Giffords to Congress: ‘The nation is counting on you’ after Las Vegas
WASHINGTON – Former Arizona Rep. Gabrielle Giffords turned and shook her fist toward the Capitol Monday after telling lawmakers “the nation is counting on you” to act in the wake of Sunday’s mass shooting in Las Vegas.
Giffords, the victim of a 2011 mass shooting in Tucson, was joined at the Capitol by her husband, Mark Kelly, who said elected officials’ offers of thoughts and prayers for families of the victims “are not enough.”
But in the hours after the shooting, most of official Washington, including most of Arizona’s congressional delegation, was offering condolences while holding off on calls for specific action.
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The shooting occurred Sunday night when Stephen Paddock opened fire from his hotel window into a crowd attending a country music festival, killing at least 59 people and wounding 527, according to a statement Monday evening from the Las Vegas Metropolitan Police Department. It is the deadliest mass shooting in modern U.S. history.
President Donald Trump was quick to respond Monday morning, ordering flags flown at half-staff and holding a moment of silence in front of the White House for the victims and their families. In an address on the shooting, Trump condemned it as an “act of pure evil.”
“In moments of tragedy and horror, America comes together as one and it always has,” Trump said. “And though we feel great anger at the senseless murder of our fellow citizens, it is our love that defines us today – and always will.”
Trump said he will travel to Las Vegas Wednesday to meet with law enforcement, first responders and families of the victims. He said the FBI and the Department of Homeland Security are working with Las Vegas police on the investigation.
Arizona lawmakers were quick to condemn the “horrific tragedy” and to extend condolences to victims and their families.
My first read of the day. My heart goes out to each and every person and family affected by this horrific tragedy. https://t.co/BTUHLh85r2
— Rep. Paul Gosar, DDS (@RepGosar) October 2, 2017
“I am following the details of the horrific shooting that happened in Las Vegas,” Rep. Trent Franks, R-Glendale, said in a tweet Monday. “My heart breaks as I pray for victims and their families.”
Sen. John McCain, R-Arizona, expressed his sympathy for the victims and applauded the “bravery of all first responders,” while fellow Arizona Republican Sen. Jeff Flake extended condolences for what he called an “awful scene.”
“Awful, awful scene in Las Vegas,” Flake said in a tweet Monday morning. “My heart goes out to the victims and their families.”
White House Press Secretary Sarah Sanders, holding back tears in a press briefing Monday, commended those concertgoers who risked their lives to protect people they had never met, saying that “says far more about who we are as Americans than the cowardly acts of a killer ever could.” But, in response to a reporter’s question, Sanders also said that Monday was too soon to talk about gun-control or other issues in response to the shooting.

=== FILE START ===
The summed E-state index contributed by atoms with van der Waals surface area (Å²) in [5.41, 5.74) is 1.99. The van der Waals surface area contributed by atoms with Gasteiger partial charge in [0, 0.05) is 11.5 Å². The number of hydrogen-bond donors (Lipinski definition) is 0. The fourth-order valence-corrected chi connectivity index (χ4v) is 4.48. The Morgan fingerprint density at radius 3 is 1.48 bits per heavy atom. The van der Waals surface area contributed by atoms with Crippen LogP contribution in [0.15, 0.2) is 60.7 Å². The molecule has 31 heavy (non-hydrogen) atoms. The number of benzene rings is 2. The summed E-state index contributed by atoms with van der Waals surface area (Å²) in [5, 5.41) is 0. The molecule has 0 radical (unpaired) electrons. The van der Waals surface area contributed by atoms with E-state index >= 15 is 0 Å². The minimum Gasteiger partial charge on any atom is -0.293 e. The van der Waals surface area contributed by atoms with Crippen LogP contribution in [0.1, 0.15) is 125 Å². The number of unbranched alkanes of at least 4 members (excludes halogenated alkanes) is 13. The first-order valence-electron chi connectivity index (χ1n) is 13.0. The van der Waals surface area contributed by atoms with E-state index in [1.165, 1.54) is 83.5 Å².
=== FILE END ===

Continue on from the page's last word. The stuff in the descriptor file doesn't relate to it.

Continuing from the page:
“There’s a time and a place for a political debate, but now is the time to unite as a country,” she said.
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Rep. Raul Grijalva, D-Tucson, grieved the loss of life, but added that “words alone are not enough to heal these wounds.”
He singled out the Sportsmen’s Heritage and Recreational Enhancement Act – or SHARE – Act, which supporters say is about hunters’ rights. But critics call it little more than a vehicle to ease restrictions on purchasing silencers and armor-piercing bullets, and letting people carry concealed weapons in any state.
In a statement later Monday on the shooting, Grijalva and the Congressional Progressive Caucus called the SHARE Act “nothing more than a callous NRA (National Rifle Association) lobbyist effort to promote silencers and armor-piercing bullets.”
At the Capitol, Kelly pointed to the silencer provision of the SHARE Act as the sort of “bad legislation” that must be stopped – and called on lawmakers to do more than just stop the bad bills.
“We can’t just be working to defeat bad legislation like federally mandated concealed-carry and the deregulation of silencers,” Kelly said. “Imagine how much worse last night’s shooting would have been if the gunman had a silencer.”
He urged Congress to create a committee to investigate gun violence, draft bipartisan legislation requiring background checks for all gun sales and to further regulate sales of assault rifles. He called the Las Vegas shooting an incident of “domestic terrorism,” and said that Congress and the president are in a position to tackle the issue of gun control once and for all.
“We can accept gun violence as simply the cost of living in America, or we can choose courage,” Kelly said. “We can reject the idea that this is inevitable. We can demand that the leaders we elect to go to work … don’t have the option to say that this is just too hard.”
The weapons used in Las Vegas are designed to do a massive amount of damage. Prayer alone can’t stop that. Only Congress can help stop it.
— Ruben Gallego (@RepRubenGallego) October 2, 2017
Giffords – who still struggles to speak as a result of the 2011 shooting that killed six and left her and 12 others wounded – had few words to say at the Capitol event.
But in a statement released before the event by Americans for Responsible Solutions, which she founded with Kelly, Giffords said the “massacre in Las Vegas is a grave tragedy for our nation. This must stop – we must stop this.”
She pleaded to her former colleagues in the statement to take action on an issue that has affected countless lives – including hers.
“I know they got into politics for the same reason I did – to make a difference, to get things done,” Giffords’ statement said. “Now is the time to take positive action to keep America safer. Do not wait. The nation is counting on you.”